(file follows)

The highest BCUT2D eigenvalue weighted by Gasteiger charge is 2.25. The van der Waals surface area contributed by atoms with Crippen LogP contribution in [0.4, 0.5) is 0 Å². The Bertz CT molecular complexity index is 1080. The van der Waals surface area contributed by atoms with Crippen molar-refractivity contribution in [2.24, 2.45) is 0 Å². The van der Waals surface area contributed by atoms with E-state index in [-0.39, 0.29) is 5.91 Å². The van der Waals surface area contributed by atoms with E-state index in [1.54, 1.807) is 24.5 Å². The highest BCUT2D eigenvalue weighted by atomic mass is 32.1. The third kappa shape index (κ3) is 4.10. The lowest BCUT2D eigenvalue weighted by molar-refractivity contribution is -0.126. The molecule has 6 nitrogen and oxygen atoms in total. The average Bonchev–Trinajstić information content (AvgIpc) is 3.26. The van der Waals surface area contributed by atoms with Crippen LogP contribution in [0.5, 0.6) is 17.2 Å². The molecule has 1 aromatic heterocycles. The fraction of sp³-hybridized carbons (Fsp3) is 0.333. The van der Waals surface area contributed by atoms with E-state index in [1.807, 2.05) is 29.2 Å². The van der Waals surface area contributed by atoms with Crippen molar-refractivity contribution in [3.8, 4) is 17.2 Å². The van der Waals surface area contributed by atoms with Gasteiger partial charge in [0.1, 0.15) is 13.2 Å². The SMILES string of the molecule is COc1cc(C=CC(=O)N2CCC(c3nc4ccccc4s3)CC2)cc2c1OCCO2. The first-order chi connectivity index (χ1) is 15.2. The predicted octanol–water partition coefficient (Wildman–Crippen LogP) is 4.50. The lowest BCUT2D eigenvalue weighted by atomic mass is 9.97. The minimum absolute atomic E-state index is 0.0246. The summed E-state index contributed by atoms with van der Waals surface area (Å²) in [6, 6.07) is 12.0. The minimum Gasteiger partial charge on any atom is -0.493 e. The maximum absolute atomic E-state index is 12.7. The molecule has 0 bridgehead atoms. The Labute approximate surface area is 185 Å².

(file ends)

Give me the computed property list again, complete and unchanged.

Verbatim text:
The highest BCUT2D eigenvalue weighted by Gasteiger charge is 2.25. The van der Waals surface area contributed by atoms with Crippen LogP contribution in [0.4, 0.5) is 0 Å². The Bertz CT molecular complexity index is 1080. The van der Waals surface area contributed by atoms with Crippen molar-refractivity contribution in [2.24, 2.45) is 0 Å². The van der Waals surface area contributed by atoms with E-state index in [-0.39, 0.29) is 5.91 Å². The van der Waals surface area contributed by atoms with E-state index in [1.54, 1.807) is 24.5 Å². The highest BCUT2D eigenvalue weighted by atomic mass is 32.1. The third kappa shape index (κ3) is 4.10. The lowest BCUT2D eigenvalue weighted by molar-refractivity contribution is -0.126. The molecule has 6 nitrogen and oxygen atoms in total. The average Bonchev–Trinajstić information content (AvgIpc) is 3.26. The van der Waals surface area contributed by atoms with Crippen LogP contribution in [0.5, 0.6) is 17.2 Å². The molecule has 1 aromatic heterocycles. The fraction of sp³-hybridized carbons (Fsp3) is 0.333. The van der Waals surface area contributed by atoms with E-state index in [1.807, 2.05) is 29.2 Å². The van der Waals surface area contributed by atoms with Crippen molar-refractivity contribution in [3.8, 4) is 17.2 Å². The van der Waals surface area contributed by atoms with Gasteiger partial charge in [0.1, 0.15) is 13.2 Å². The SMILES string of the molecule is COc1cc(C=CC(=O)N2CCC(c3nc4ccccc4s3)CC2)cc2c1OCCO2. The first-order chi connectivity index (χ1) is 15.2. The predicted octanol–water partition coefficient (Wildman–Crippen LogP) is 4.50. The lowest BCUT2D eigenvalue weighted by atomic mass is 9.97. The minimum absolute atomic E-state index is 0.0246. The summed E-state index contributed by atoms with van der Waals surface area (Å²) in [6, 6.07) is 12.0. The minimum Gasteiger partial charge on any atom is -0.493 e. The maximum absolute atomic E-state index is 12.7. The molecule has 0 bridgehead atoms. The Labute approximate surface area is 185 Å².